The administrator may be a person, local government unit or agency, other than a landlord of the building, the inspector, the complaining residential tenant, or a person living in the complaining residential tenant's dwelling unit. If a state or court agency is authorized by statute, ordinance, or regulation to provide persons or neighborhood organizations to act as administrators under this section, the court may appoint them to the extent they are available.
A person or neighborhood organization appointed as administrator shall post bond to the extent of the rents expected by the court to be necessary to be collected to correct the violation or violations. Administrators appointed from governmental agencies shall not be required to post bond.
The court may allow a reasonable amount for the services of administrators and the expense of the administration from rent money. When the administration terminates, the court may enter judgment against the landlord in a reasonable amount for the services and expenses incurred by the administrator.
The administrator may:
(1) collect rents from residential and commercial tenants, evict residential and commercial tenants for nonpayment of rent or other cause, enter into leases for vacant dwelling units, rent vacant commercial units with the consent of the landlord, and exercise other powers necessary and appropriate to carry out the purposes of sections 504B.381 and 504B.395 to 504B.471;
(2) contract for the reasonable cost of materials, labor, and services including utility services provided by a third party necessary to remedy the violation or violations found by the court to exist and for the rehabilitation of the property to maintain safe and habitable conditions over the useful life of the property, and disburse money for these purposes from funds available for the purpose;
(3) provide services to the residential tenants that the landlord is obligated to provide but refuses or fails to provide, and pay for them from funds available for the purpose;
(4) petition the court, after notice to the parties, for an order allowing the administrator to encumber the property to secure funds to the extent necessary to cover the costs described in clause (2), including reasonable fees for the administrator's services, and to pay for the costs from funds derived from the encumbrance; and
(5) petition the court, after notice to the parties, for an order allowing the administrator to receive funds made available for this purpose by the federal or state governing body or the municipality to the extent necessary to cover the costs described in clause (2) and pay for them from funds derived from this source.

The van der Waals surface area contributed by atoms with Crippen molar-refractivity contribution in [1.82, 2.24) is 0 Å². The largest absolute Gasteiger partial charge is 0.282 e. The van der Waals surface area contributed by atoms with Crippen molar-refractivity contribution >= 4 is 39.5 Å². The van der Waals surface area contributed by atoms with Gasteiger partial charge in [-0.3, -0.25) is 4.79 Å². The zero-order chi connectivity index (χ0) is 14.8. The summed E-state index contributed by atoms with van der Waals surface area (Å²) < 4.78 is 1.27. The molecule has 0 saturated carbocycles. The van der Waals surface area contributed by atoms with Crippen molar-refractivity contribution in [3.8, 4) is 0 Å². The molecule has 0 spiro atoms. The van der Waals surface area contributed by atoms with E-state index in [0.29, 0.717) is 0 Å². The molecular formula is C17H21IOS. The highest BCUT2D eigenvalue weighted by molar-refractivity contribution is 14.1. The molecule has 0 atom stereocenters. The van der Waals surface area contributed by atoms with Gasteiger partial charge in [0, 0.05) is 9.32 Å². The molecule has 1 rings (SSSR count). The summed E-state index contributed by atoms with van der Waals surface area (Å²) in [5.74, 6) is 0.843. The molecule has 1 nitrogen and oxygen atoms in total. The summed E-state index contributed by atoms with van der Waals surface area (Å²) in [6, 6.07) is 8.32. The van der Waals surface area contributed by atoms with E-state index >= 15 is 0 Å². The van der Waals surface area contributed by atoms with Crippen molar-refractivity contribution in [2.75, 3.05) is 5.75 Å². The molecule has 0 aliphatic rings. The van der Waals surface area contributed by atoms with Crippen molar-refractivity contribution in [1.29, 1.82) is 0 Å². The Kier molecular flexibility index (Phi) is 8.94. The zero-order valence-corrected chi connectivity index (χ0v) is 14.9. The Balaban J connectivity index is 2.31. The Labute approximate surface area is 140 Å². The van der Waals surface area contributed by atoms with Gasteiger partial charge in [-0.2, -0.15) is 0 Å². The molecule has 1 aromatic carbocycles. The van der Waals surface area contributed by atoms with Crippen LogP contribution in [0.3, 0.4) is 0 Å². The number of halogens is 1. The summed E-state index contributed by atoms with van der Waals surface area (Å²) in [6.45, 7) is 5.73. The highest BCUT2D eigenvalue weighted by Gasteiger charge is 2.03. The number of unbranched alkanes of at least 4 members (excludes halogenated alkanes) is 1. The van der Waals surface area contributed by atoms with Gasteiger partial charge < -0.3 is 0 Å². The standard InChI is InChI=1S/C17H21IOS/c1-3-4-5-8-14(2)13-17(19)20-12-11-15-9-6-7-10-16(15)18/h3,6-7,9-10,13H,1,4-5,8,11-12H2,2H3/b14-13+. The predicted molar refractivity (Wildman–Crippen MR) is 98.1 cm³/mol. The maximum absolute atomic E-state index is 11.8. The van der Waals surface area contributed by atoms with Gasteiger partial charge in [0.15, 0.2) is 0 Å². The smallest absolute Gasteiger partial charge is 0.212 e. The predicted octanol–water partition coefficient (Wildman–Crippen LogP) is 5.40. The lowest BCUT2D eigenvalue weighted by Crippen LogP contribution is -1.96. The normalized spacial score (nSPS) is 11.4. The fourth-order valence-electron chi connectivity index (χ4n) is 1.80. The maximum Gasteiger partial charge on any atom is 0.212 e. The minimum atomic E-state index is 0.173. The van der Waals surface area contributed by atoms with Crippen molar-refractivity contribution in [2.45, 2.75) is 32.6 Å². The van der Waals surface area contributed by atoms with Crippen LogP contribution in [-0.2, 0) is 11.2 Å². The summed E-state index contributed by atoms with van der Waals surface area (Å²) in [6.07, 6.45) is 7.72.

The municipality shall recover disbursements under clause (5) by special assessment on the real estate affected, bearing interest at the rate determined by the municipality, but not to exceed the rate established for finance charges for open-end credit sales under section 334.16, subdivision 1, clause (b). The assessment, interest, and any penalties shall be collected as are special assessments made for other purposes under state statute or municipal charter.
At any time during the administration, the administrator or any party may petition the court after notice to all parties for an order terminating the administration on the ground that the funds available to the administrator are insufficient to effect the prompt remedy of the violations. If the court finds that the petition is proved, the court shall terminate the administration and proceed to judgment under section 504B.425, paragraph (e).
The administrator must first contract and pay for residential building repairs and services necessary to keep the residential building habitable before other expenses may be paid. If sufficient funds are not available for paying other expenses, such as tax and mortgage payments, after paying for necessary repairs and services, the landlord is responsible for the other expenses.
The administrator may not be held personally liable in the performance of duties under this section except for misfeasance, malfeasance, or nonfeasance of office.
In considering whether to grant the administrator funds under subdivision 4, the court must consider factors relating to the long-term economic viability of the dwelling, including:
(1) the causes leading to the appointment of an administrator;
(2) the repairs necessary to bring the property into code compliance;
(3) the market value of the property; and
(4) whether present and future rents will be sufficient to cover the cost of repairs or rehabilitation.
Official Publication of the State of Minnesota
Revisor of Statutes